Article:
FRAMINGHAM – The City of Framingham’s Health Director told the Board of Health that the free walk-up coronavirus testing sites were strategically placed in areas of the community where there is an increase in positive coronavirus cases.
The first walk-up free testing site was established at Amazing Things Arts Center on Hollis Street in downtown Framingham, in District 8. That site has no parking and free testing is available for all on Tuesdays & Thursdays from 3 to 6 p.m.
The second walk-up free testing will begin at South Middlesex Opportunity Council (SMOC) headquarters at 7 Bishop Street on Monday, August 31. The site will be open Monday, Wednesday and Friday from 3 to 6 p.m. The site is located near District 7 and District 9 in the City of Framingham.
Wong told the Board of Health Thursday night that free testing programs are being set up in neighborhoods where the City is seeing an increase in positive coronavirus cases.
“We are looking at a third walk-up testing site in the southeast corner of the city,” said Wong.
This means that many of the new cases are in Districts 7-8-9.
SOURCE has been asking the City of Framingham to release case numbers by district since April. The City has chosen not to do so.
Early on during the pandemic, many of the cases were in other districts, due to high cases in nursing homes, and apartments along Route 9.
Now, based on Wong’s statements to the Board of Health, the new surge in cases can be linked to the districts on the south side of the City.
Editor’s Note: In full transparency, I live in District 8.
Friday afternoon, just before 3 p.m. Mayor Yvonne Spicer made her first statement on the City becoming a high-risk community.
She also issued reverse 9-1-1 calls in English, Spanish, & Portuguese on Friday afternoon. It was her first phone calls in multiple languages during the pandemic.
According to the City of Framingham, 34% of the coronavirus cases are individuals who are Hispanic, as of Monday, August 24.
And, according to City of Framingham data, only 28% of the cases in the City are individuals who speak English.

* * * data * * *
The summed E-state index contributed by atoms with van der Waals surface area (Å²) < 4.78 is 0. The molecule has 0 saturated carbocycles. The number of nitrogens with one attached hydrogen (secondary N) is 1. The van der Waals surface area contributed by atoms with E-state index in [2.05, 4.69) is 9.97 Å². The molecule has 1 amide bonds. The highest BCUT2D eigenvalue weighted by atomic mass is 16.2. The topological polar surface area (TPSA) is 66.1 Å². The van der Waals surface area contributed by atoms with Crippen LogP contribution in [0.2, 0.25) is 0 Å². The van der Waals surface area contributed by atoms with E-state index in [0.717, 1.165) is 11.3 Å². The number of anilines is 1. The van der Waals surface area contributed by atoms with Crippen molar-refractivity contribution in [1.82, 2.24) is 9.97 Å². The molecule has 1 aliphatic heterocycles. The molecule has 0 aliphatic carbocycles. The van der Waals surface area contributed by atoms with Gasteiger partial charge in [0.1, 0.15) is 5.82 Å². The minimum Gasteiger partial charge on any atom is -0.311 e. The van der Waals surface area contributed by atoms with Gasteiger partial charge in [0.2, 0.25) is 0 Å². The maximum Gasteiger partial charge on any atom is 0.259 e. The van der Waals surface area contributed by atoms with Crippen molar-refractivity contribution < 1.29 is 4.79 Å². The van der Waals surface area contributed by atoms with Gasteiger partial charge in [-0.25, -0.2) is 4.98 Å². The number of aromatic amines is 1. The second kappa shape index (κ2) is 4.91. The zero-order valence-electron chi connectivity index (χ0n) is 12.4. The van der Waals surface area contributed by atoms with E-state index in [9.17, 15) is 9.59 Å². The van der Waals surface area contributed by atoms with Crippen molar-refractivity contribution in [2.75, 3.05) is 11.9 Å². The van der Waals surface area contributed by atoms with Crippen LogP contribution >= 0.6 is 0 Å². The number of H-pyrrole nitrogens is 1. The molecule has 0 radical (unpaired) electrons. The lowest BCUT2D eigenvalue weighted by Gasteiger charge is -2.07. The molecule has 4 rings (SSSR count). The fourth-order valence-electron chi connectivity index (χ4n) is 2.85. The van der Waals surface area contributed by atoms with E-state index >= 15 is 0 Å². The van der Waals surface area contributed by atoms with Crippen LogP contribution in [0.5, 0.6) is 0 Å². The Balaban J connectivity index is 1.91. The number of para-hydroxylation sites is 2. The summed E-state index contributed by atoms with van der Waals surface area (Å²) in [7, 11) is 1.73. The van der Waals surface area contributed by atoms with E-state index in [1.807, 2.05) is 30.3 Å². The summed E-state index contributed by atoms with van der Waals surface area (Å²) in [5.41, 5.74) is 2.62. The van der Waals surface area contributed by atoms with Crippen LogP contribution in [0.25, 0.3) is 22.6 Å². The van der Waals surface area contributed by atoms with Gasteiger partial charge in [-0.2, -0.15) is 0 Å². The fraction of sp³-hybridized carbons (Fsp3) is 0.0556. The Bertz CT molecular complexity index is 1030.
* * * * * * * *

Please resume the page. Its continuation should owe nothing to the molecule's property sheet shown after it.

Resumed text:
The City listed, as of August 24,
- 29% of the cases Spanish is the first language
- 28% of the cases English is the first language
- 22% of the cases Portuguese is the first language
- 6% a language other than English is the first language
- 15% the language was unknown
During a pandemic, having essential information in your language can mean life or death.
“When the Spanish flu pandemic of 1918 hit Chicago, people with poor literacy were much more likely to transmit the disease and die,” reported Healthaffairs.org. “Spanish speakers were found to be at the greatest risk of exposure to H1N1 during this outbreak.”
Not all of the information the City of Framingham has released has been in a language other than English.
Framingham is home to a large Brazilian and Hispanic population, but also hope to large groups of Chinese, Russian, and other Asian populations.
The City of Boston, a yellow community, has been offering up-to-the-minute coronavirus information in more than a dozen languages.
The City of Lawrence, where a majority of the population is LatinX and speaks Spanish, has been offering every important notice in both English & Spanish.
If you visit the City of Framingham’s COVID-19 portal, the information is only available in English, except for a translate button, which allows for translation in dozens of languages.
The City does not directly translate all of its important COVID documents into Portuguese and Spanish, like the Framingham Public School system.
In full transparency: SOURCE also only publishes in English, and has a translate button that allows for translation in 17 languages, via an app.
“Navigating healthcare can feel like a maze in the best circumstances, and during this pandemic it can mean the difference between flattening the curve and creating a new hot spot of infection,” said Equal Rights Center Executive Director Kate Scott. “If LEP (limited English proficient) individuals are unable to obtain information about COVID-19 testing, we’re all at greater risk.”
Photo by SOURCE intern Lily Karofsky